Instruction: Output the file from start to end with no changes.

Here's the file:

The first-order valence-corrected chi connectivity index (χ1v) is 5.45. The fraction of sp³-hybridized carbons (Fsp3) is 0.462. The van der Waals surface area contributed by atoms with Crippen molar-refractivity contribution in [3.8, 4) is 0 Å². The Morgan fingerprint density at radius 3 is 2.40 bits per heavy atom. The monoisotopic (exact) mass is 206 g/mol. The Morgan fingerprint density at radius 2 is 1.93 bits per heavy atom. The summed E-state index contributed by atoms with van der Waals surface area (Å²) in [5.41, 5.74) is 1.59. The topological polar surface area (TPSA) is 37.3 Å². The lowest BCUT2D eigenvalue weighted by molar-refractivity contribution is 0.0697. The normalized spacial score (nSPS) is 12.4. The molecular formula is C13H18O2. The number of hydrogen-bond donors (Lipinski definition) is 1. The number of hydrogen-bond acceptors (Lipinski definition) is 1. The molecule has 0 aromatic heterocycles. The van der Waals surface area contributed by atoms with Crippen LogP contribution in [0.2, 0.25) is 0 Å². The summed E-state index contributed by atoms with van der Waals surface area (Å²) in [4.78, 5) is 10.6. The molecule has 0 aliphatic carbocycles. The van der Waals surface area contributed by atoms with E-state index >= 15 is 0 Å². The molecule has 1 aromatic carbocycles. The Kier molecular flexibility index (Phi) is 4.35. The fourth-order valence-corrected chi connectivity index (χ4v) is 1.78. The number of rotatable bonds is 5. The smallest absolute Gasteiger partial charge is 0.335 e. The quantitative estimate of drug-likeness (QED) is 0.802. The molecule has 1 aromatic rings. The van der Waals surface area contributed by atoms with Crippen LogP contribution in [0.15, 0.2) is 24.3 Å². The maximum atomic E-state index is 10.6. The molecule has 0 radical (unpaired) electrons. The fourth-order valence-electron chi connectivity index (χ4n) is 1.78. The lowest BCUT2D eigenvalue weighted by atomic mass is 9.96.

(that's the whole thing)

The first-order valence-corrected chi connectivity index (χ1v) is 5.45. The fraction of sp³-hybridized carbons (Fsp3) is 0.462. The van der Waals surface area contributed by atoms with Crippen molar-refractivity contribution in [3.8, 4) is 0 Å². The Morgan fingerprint density at radius 3 is 2.40 bits per heavy atom. The monoisotopic (exact) mass is 206 g/mol. The Morgan fingerprint density at radius 2 is 1.93 bits per heavy atom. The summed E-state index contributed by atoms with van der Waals surface area (Å²) in [5.41, 5.74) is 1.59. The topological polar surface area (TPSA) is 37.3 Å². The lowest BCUT2D eigenvalue weighted by molar-refractivity contribution is 0.0697. The normalized spacial score (nSPS) is 12.4. The molecular formula is C13H18O2. The number of hydrogen-bond donors (Lipinski definition) is 1. The number of hydrogen-bond acceptors (Lipinski definition) is 1. The molecule has 0 aromatic heterocycles. The van der Waals surface area contributed by atoms with Crippen LogP contribution in [0.2, 0.25) is 0 Å². The summed E-state index contributed by atoms with van der Waals surface area (Å²) in [4.78, 5) is 10.6. The molecule has 0 aliphatic carbocycles. The van der Waals surface area contributed by atoms with E-state index >= 15 is 0 Å². The molecule has 1 aromatic carbocycles. The Kier molecular flexibility index (Phi) is 4.35. The fourth-order valence-corrected chi connectivity index (χ4v) is 1.78. The number of rotatable bonds is 5. The smallest absolute Gasteiger partial charge is 0.335 e. The quantitative estimate of drug-likeness (QED) is 0.802. The molecule has 1 aromatic rings. The van der Waals surface area contributed by atoms with Crippen LogP contribution in [0.15, 0.2) is 24.3 Å². The maximum atomic E-state index is 10.6. The molecule has 0 radical (unpaired) electrons. The fourth-order valence-electron chi connectivity index (χ4n) is 1.78. The lowest BCUT2D eigenvalue weighted by atomic mass is 9.96.